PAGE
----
Spud Bru

Potato Beer

I’ve brewed beer with several adjunct to see how they taste. I know some homebrewers are completely against the idea of using adjunct as if it’s sacrilegious.
I believe in being able to brew with whatever you want or what you have on hand if needed be. Sometimes in history brewing with molasses or potatoes wasn’t a choice, it’s what you had to do.
Before I talk about the whole process here is my recipe.

Spud Bru
O.G. 1.043
F.G. 1.010
IBU: 26
A.B.V. estimate 4.33%

5 U.S. Gallons

8 lbs pale malt
4 lbs peeled potatoes
1.5 lbs instant grits
1.5 oz East Kent golding hops
Saf US 05

I did some research on how to brew with potatoes. I read many ideas on how to brewing with potatoes. What made the most sense to me is using the water you cook the potatoes with. After all, the stories of making potato vodka, they use the water they cook the potatoes in.

I ground my malt like I always do. I buy grain in bulk and grind what I need.

I took the potatoes that are growing roots my wife wanted to throw out, both red potatoes and brown potatoes. I figured you know what else we brew with that use to have roots, barley. In the process of sprouting barley, the barley grows roots.


I then peeled all of the potatoes by hand. Make sure to wash your potatoes off well.


I was trying to decide on how to cook the potatoes. I thought trying to brew with mash potatoes sounds like a pain. It seems like a big gooey mess. I also read an old link on how to cook the potatoes the night before and brew with them in the morning.

I took the idea one step further. I mashed over night. I got the idea from Brew your own

This way the potatoes will be cooked, and I can just wake up and brew. I have to say I’m a BIG fan of over night mashing.

After dinner I crushed my grains, I wanted to get the potatoes like I was going to boil them. I used a food processor and cut them as think as possible so the potato gets cooked the fastest.

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I heated 6 gallons of water up to 165 degrees Fahrenheit. I first put in the grain, then the potatoes then the instant grits. This lowered the temp to 156 degrees Fahrenheit.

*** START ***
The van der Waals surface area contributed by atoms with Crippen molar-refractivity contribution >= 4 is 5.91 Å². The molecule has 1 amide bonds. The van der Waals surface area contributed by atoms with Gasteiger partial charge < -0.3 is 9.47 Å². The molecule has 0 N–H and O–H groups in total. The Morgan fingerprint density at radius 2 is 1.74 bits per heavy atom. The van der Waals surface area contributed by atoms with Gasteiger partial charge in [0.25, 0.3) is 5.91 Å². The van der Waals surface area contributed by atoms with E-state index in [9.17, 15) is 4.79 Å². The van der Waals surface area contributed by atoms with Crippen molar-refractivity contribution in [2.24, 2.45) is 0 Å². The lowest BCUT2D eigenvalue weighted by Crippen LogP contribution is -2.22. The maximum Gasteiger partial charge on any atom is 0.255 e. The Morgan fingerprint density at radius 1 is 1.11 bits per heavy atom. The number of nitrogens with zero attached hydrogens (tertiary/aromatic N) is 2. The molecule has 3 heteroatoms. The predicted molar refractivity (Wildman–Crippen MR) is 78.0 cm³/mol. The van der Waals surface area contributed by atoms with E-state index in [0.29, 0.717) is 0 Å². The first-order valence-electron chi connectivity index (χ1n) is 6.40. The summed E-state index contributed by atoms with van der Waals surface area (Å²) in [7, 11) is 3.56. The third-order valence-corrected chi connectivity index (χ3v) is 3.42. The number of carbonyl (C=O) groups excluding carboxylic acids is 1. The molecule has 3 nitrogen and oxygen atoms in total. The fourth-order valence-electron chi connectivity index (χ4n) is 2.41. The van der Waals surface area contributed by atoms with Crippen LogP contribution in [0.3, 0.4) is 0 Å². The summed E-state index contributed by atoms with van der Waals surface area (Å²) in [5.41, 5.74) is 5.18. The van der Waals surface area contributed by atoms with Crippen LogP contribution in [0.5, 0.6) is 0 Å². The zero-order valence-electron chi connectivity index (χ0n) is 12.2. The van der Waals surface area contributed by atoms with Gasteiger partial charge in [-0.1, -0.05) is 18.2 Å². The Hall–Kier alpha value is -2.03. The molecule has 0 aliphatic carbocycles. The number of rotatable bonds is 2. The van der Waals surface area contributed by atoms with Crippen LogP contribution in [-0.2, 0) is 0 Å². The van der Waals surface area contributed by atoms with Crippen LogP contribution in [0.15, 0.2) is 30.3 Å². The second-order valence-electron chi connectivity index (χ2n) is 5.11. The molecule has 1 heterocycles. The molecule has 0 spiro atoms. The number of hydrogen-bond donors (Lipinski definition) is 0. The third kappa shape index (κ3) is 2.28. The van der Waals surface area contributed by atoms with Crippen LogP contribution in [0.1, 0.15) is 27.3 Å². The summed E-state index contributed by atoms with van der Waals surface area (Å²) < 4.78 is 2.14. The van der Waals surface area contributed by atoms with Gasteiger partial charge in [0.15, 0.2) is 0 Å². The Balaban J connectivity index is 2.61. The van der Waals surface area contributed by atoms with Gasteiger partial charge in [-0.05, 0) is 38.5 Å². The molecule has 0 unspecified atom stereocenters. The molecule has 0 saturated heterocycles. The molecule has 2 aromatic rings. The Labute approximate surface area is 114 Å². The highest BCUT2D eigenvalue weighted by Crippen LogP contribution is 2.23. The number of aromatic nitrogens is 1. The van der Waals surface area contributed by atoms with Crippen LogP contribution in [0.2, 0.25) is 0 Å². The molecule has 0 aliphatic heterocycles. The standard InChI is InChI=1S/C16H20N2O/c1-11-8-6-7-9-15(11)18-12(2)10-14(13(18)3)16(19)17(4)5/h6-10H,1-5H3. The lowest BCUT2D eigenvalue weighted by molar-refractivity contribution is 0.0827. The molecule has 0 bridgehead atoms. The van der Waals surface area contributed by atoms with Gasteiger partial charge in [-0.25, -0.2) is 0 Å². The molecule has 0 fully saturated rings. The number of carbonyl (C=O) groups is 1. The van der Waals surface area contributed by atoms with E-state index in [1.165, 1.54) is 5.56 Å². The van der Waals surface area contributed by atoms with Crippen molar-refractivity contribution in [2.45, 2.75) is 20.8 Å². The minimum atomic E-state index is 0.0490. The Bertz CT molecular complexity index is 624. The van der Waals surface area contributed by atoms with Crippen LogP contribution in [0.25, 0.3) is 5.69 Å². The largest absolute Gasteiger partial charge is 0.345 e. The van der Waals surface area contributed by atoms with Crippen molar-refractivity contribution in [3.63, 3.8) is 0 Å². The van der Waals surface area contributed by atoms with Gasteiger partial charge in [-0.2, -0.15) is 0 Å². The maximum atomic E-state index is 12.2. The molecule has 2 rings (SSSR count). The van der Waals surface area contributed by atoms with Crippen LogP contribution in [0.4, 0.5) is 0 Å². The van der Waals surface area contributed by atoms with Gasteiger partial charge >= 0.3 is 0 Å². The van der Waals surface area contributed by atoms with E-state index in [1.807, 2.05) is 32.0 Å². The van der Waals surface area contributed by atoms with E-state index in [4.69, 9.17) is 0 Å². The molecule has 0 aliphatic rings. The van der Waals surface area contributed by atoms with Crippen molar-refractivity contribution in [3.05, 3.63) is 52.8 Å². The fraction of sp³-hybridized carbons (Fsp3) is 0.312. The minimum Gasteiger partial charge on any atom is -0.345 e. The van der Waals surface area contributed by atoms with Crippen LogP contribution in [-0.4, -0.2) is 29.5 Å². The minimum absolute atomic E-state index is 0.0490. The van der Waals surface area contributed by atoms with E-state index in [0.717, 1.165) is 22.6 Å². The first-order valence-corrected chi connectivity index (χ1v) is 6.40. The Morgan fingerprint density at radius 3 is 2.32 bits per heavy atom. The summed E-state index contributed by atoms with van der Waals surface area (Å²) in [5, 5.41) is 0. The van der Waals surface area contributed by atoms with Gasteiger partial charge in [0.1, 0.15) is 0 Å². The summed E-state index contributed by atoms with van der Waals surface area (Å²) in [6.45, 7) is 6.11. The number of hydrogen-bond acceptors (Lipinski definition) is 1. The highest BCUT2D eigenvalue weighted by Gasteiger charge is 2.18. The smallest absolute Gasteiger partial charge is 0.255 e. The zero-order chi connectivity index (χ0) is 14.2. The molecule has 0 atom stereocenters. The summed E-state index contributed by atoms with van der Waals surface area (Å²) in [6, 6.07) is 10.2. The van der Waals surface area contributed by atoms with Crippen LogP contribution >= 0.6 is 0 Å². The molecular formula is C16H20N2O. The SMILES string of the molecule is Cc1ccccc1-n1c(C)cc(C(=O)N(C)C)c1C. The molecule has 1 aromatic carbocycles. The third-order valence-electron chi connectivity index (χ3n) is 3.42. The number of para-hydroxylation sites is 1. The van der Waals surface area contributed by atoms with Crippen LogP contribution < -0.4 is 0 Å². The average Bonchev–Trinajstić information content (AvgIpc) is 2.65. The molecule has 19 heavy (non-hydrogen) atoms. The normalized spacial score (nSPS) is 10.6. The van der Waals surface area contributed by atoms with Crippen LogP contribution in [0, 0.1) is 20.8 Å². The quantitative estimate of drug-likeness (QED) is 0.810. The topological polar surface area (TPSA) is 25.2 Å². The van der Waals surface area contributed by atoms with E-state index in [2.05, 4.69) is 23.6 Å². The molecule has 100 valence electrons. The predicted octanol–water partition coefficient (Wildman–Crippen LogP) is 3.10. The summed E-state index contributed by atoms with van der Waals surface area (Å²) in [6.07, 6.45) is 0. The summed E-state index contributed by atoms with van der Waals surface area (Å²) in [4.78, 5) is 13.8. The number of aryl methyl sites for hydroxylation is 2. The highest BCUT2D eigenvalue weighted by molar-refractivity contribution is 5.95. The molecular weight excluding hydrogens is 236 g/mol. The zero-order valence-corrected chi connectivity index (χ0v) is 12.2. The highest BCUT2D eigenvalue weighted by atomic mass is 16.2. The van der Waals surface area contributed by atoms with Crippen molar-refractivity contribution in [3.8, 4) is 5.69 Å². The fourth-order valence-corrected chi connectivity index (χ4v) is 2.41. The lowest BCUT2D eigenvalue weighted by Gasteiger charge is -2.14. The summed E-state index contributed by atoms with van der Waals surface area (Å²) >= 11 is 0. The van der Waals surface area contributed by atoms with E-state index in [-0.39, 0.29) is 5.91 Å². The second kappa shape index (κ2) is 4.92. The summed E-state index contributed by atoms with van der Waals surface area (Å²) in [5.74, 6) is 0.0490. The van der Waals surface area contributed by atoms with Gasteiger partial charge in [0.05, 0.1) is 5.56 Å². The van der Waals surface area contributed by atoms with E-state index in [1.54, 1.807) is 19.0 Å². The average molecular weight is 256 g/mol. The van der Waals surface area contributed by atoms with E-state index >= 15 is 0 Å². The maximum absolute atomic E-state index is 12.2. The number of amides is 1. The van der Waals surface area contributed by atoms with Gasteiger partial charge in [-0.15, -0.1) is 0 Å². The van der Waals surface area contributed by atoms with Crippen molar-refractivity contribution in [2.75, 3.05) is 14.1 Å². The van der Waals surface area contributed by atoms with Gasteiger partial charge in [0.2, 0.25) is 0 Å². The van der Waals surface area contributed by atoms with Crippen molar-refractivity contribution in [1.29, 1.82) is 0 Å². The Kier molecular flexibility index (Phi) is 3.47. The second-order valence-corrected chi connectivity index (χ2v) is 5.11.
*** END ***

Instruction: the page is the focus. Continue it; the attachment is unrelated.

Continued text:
I then put the lid on the boil kettle and put 2 bath towels, an old flannel, and a winter jacket on the kettle to keep the temperature as high as I can. After all the Wiz says under 120 will bring bugs into your brew. I’m not going for a sour ale here.


Then I went to bed. The next morning I got up ate breakfast like normal and went down stairs to brew. I mashed from 11 p.m. to 8 a.m. (9 hour mash). I took a temperature read and the wort only lost 20 degrees, down to 136 degrees Fahrenheit. I turned on the induction cooker to 1400 watts to bring the temperature up to 176 degrees Fahrenheit. I also brought 3 gallons of water to 176 degrees Fahrenheit as well, for sparge water.

I took a gravity reading. I was up to 1.041.

I moved the beer from the mash tun to an another kettle for boiling. I also sparged when the water level got low. I must have sparged to fast. I lowered the gravity to 1.034.


I then split the wort into 2 pots boiled and boiled all of the East Kent Golding hops in the right kettle for 60 minutes.

After the boil, I combined the wort into one kettle and pump chilled like I always do.
The gravity going into the fermenter is 1.043

I’ll let everyone know in a few weeks how the potato beer turns out. The wort tasted sweet and light.


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